Sunday, June 09, 2013

The Thing About Time

Forty years ago today I officially graduated from high school. Forty years ago. Today. I graduated high school.

No matter how many times I say those words -- or write them -- it doesn't seem quite real. It's more real to be 40 years old and looking at pictures of myself as a child, but not this.

I've never had a problem telling people how old I am. I am 58 years old. It's a number. My oldest son will be 40 in November on Veterans Day. My boys are on the down side of 30 and sliding head first into 40. None of that gives me pause or makes me feel older, so why does this day that is 40 years from the day I graduated from high school throw me for a loop? I would've thought that children who are middle-aged would have done the trick, but no. It didn't.

One of my school friends told me that he fears the mirror. Seeing pictures of our classmates then and now is also unnerving. I see those pictures with the women in orthopedics sandals and wearing white socks frightneing. When did they get so old? Men going blad doesn't bother me; I like bald men. Well, most bald men. It's like sex. There are men who should sprint over to the toupee maker or Hair for Men and cover that up. They don't have the head for it.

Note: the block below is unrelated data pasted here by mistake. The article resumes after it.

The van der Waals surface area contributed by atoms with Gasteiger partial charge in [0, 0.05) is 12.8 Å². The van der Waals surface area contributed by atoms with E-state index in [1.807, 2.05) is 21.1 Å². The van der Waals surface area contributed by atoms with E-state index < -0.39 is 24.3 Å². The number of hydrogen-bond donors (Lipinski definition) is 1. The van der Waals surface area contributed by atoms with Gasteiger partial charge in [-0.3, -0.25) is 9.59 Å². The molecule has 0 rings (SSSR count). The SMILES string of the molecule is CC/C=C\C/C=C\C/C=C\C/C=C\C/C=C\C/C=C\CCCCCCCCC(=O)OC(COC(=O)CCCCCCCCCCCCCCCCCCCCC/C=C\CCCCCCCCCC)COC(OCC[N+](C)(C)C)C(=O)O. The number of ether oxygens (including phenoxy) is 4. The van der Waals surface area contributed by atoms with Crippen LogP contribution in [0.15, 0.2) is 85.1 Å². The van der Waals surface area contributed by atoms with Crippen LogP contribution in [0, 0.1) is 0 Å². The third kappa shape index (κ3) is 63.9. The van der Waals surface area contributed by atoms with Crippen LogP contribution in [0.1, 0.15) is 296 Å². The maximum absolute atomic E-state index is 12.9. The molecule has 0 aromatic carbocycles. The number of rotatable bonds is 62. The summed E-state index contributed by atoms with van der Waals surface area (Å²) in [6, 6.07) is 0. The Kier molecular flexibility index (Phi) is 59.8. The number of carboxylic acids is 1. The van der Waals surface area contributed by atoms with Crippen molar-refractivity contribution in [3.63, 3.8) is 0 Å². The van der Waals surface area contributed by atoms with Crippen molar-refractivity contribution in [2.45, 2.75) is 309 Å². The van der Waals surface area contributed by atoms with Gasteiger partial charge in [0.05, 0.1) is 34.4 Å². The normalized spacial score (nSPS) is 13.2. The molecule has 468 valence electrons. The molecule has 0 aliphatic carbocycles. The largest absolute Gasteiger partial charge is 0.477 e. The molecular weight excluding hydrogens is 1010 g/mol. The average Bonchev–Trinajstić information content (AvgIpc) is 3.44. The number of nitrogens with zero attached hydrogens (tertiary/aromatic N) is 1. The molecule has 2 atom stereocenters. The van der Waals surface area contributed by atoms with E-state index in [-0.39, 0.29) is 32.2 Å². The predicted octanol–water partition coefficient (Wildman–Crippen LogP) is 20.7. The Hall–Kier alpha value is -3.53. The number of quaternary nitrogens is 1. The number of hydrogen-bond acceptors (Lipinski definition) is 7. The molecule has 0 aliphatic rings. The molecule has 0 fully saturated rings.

Pot bellies, sagging breasts, breasts that look like the prow of a battle ship (and that's on the men), and all the changes that time and living have wrought over my classmates shocks me to my core. When I look in the mirror I don't see those ravages, but then I don't mind having gray hair or a few wrinkles around my eyes -- crow's feet -- or any of the other changes that have left their marks on me. I also don't have to see me from the outside. It's probably best I don't. I've no idea what traumascars that would leave me with and I'm not as resilient as I once was. 

Forty years ago I left high school behind and faced boldly into the winds of change, shouldering the welcome burden of adulthood, and smilig that smile I always smile when I'm unsure of my ground. I kept thinking, "This is what I wanted to give up my childhood for? What was I thinking?"